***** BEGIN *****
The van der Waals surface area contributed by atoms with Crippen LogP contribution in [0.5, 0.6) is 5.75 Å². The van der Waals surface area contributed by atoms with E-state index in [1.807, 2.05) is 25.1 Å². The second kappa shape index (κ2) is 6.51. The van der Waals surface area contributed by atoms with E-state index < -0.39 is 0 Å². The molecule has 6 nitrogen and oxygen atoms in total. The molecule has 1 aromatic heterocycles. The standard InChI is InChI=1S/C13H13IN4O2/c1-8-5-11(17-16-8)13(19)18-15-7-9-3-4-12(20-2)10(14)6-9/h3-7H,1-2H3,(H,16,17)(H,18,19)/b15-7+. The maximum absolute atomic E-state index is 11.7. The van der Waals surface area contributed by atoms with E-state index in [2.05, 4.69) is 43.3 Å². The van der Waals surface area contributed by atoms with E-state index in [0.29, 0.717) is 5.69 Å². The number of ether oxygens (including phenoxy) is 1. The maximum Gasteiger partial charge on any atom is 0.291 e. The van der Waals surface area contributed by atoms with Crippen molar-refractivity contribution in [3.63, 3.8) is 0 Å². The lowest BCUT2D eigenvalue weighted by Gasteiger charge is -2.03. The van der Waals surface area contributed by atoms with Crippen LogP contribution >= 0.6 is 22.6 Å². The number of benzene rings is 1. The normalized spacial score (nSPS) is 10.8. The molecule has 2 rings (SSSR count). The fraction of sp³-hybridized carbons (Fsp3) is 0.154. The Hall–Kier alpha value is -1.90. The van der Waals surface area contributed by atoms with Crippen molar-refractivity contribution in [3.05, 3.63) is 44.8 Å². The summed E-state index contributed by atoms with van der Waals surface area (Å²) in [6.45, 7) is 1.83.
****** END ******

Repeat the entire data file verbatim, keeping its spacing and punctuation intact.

The van der Waals surface area contributed by atoms with Crippen LogP contribution in [0.5, 0.6) is 5.75 Å². The van der Waals surface area contributed by atoms with E-state index in [1.807, 2.05) is 25.1 Å². The second kappa shape index (κ2) is 6.51. The van der Waals surface area contributed by atoms with E-state index < -0.39 is 0 Å². The molecule has 6 nitrogen and oxygen atoms in total. The molecule has 1 aromatic heterocycles. The standard InChI is InChI=1S/C13H13IN4O2/c1-8-5-11(17-16-8)13(19)18-15-7-9-3-4-12(20-2)10(14)6-9/h3-7H,1-2H3,(H,16,17)(H,18,19)/b15-7+. The maximum absolute atomic E-state index is 11.7. The van der Waals surface area contributed by atoms with E-state index in [2.05, 4.69) is 43.3 Å². The van der Waals surface area contributed by atoms with E-state index in [0.29, 0.717) is 5.69 Å². The number of ether oxygens (including phenoxy) is 1. The maximum Gasteiger partial charge on any atom is 0.291 e. The van der Waals surface area contributed by atoms with Crippen molar-refractivity contribution in [3.63, 3.8) is 0 Å². The lowest BCUT2D eigenvalue weighted by Gasteiger charge is -2.03. The van der Waals surface area contributed by atoms with Crippen LogP contribution >= 0.6 is 22.6 Å². The number of benzene rings is 1. The normalized spacial score (nSPS) is 10.8. The molecule has 2 rings (SSSR count). The fraction of sp³-hybridized carbons (Fsp3) is 0.154. The Hall–Kier alpha value is -1.90. The van der Waals surface area contributed by atoms with Crippen molar-refractivity contribution in [3.05, 3.63) is 44.8 Å². The summed E-state index contributed by atoms with van der Waals surface area (Å²) in [6.45, 7) is 1.83.